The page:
16-year-old with anorexia says yoga gave her 'life again'

16-year-old with anorexia says yoga gave her 'life again'
16-year-old with anorexia says yoga gave her 'life again' Photo: Maris Degener

At 13 years old Maris Degener was hospitalised for three weeks.

For anyone that asked why, she would make something up. The reality was she was suffering from anorexia.

Now 16, Degener is a happy teen approaching her 17th birthday and preparing to go to university.

All of which she says she owes to yoga.

"My mind was sick, but I knew that the only thing that would keep me out of a wheelchair was getting my body stable and bringing it back from the brink," Degener told CNN.

"And then I found Just Be," a yoga school in Walnut Creek, California. "And I slowly fell in love with my cells again. I fell in love with the way movement felt in my body, the contraction of musculature, the breath circulating through my veins.

"I suddenly wanted nothing more than to feel what feeling alive felt like -- to see if I could find that person I thought had died inside of me long before I got to know her."


Degener shared her story in a letter to her yoga instructor, Jenni Wendell. A story the instructor was all too familiar with, crediting yoga with helping her through her own struggle with depression and anxiety.

The pair continued exchanging letters until Wendell offered Degener a job working reception, followed by a scholarship to undergo a yoga training course.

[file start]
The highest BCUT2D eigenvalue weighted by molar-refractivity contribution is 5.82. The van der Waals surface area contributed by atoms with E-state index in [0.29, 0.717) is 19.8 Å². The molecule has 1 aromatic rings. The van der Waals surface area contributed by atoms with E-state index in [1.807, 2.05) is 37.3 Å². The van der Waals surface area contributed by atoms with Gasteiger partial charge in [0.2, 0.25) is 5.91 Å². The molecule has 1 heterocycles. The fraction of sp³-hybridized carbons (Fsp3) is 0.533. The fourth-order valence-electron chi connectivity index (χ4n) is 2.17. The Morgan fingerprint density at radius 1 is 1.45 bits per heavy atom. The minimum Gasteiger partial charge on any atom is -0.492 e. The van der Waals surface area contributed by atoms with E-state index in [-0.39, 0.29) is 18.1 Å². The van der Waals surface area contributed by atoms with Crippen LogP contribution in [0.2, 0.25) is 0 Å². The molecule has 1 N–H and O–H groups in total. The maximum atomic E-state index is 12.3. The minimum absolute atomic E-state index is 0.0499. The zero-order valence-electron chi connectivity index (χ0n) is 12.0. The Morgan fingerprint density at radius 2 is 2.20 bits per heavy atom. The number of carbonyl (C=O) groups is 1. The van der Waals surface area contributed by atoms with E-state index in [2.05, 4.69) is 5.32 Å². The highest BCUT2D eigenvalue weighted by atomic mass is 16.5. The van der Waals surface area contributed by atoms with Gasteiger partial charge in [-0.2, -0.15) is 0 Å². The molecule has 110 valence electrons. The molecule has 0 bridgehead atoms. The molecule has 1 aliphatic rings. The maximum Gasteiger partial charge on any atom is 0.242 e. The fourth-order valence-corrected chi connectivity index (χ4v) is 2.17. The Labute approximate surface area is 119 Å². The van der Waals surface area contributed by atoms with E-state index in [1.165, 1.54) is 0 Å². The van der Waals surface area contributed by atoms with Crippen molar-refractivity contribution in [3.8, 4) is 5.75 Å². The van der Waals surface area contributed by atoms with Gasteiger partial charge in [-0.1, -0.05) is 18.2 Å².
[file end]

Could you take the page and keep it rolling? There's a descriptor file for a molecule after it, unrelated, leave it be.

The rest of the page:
"I witnessed that the door cracked open a bit," Wendell said. "This authentic view of who she is started to emerge. I think it was due to her feeling safe and part of the group."

"Yoga gave me life again, a passion and a purpose," said Degener. "I credit Jenni with turning my life around."

Despite where she is now, Degener says it hasn't been easy.

"You won't want to get better, not for a long time. You'll think you'll want to get better, and then get scared and won't. You'll try again, and again, and again. You'll slip up, you'll relapse, you'll feel like a failure.

"But somewhere along the line, you find something, just one little thing, that makes getting back up again feel worth it. For me, it's that little flutter my heart makes when I look around a room, either as a student or a teacher, and just feel like I could float on air from the energy in the room. That moment when you feel like you're dancing on your mat. That moment where everything seems to fall into place.

Blogging about her journey, Degener says she is grateful to everyone who has helped her along the way.

"The only message I want to send is this: Talk about your story," she writes. "Share it. Write it. Sing it. Create it. Nothing but opportunity has come from telling my own. From that first letter I wrote to Jenni, to the CNN article, I have personally experienced the power of authenticity. People want to listen, they want to connect. They want to hear who you are."